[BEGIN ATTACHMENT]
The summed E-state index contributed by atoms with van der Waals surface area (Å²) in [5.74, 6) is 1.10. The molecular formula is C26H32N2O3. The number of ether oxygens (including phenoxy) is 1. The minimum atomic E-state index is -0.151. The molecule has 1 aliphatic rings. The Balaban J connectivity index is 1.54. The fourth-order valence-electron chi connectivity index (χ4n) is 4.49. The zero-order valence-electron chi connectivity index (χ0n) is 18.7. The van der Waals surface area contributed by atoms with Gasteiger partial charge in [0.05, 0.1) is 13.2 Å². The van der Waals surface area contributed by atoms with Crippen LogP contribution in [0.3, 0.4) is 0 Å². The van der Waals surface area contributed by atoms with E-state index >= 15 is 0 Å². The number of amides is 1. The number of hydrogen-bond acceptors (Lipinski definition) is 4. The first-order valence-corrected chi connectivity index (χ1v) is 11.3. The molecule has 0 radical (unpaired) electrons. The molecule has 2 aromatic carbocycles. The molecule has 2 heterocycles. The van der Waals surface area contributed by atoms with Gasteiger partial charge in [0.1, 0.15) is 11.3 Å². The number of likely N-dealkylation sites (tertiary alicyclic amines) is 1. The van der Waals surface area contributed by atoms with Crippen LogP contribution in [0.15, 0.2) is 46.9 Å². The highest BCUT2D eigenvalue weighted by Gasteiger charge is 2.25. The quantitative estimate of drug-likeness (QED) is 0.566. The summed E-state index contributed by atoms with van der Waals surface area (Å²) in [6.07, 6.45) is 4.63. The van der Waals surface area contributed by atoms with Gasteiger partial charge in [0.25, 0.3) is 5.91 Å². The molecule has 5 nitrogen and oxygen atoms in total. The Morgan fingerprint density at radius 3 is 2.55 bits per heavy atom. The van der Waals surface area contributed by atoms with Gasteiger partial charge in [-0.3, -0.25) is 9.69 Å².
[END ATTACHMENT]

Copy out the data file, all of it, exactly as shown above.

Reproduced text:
The summed E-state index contributed by atoms with van der Waals surface area (Å²) in [5.74, 6) is 1.10. The molecular formula is C26H32N2O3. The number of ether oxygens (including phenoxy) is 1. The minimum atomic E-state index is -0.151. The molecule has 1 aliphatic rings. The Balaban J connectivity index is 1.54. The fourth-order valence-electron chi connectivity index (χ4n) is 4.49. The zero-order valence-electron chi connectivity index (χ0n) is 18.7. The van der Waals surface area contributed by atoms with Gasteiger partial charge in [0.05, 0.1) is 13.2 Å². The van der Waals surface area contributed by atoms with Crippen LogP contribution in [0.3, 0.4) is 0 Å². The van der Waals surface area contributed by atoms with E-state index >= 15 is 0 Å². The number of amides is 1. The number of hydrogen-bond acceptors (Lipinski definition) is 4. The first-order valence-corrected chi connectivity index (χ1v) is 11.3. The molecule has 0 radical (unpaired) electrons. The molecule has 2 aromatic carbocycles. The molecule has 2 heterocycles. The van der Waals surface area contributed by atoms with Gasteiger partial charge in [0.1, 0.15) is 11.3 Å². The number of likely N-dealkylation sites (tertiary alicyclic amines) is 1. The van der Waals surface area contributed by atoms with Crippen LogP contribution in [0.15, 0.2) is 46.9 Å². The highest BCUT2D eigenvalue weighted by Gasteiger charge is 2.25. The quantitative estimate of drug-likeness (QED) is 0.566. The summed E-state index contributed by atoms with van der Waals surface area (Å²) in [6.07, 6.45) is 4.63. The van der Waals surface area contributed by atoms with Gasteiger partial charge in [0.25, 0.3) is 5.91 Å². The molecule has 5 nitrogen and oxygen atoms in total. The Morgan fingerprint density at radius 3 is 2.55 bits per heavy atom. The van der Waals surface area contributed by atoms with Gasteiger partial charge in [-0.3, -0.25) is 9.69 Å².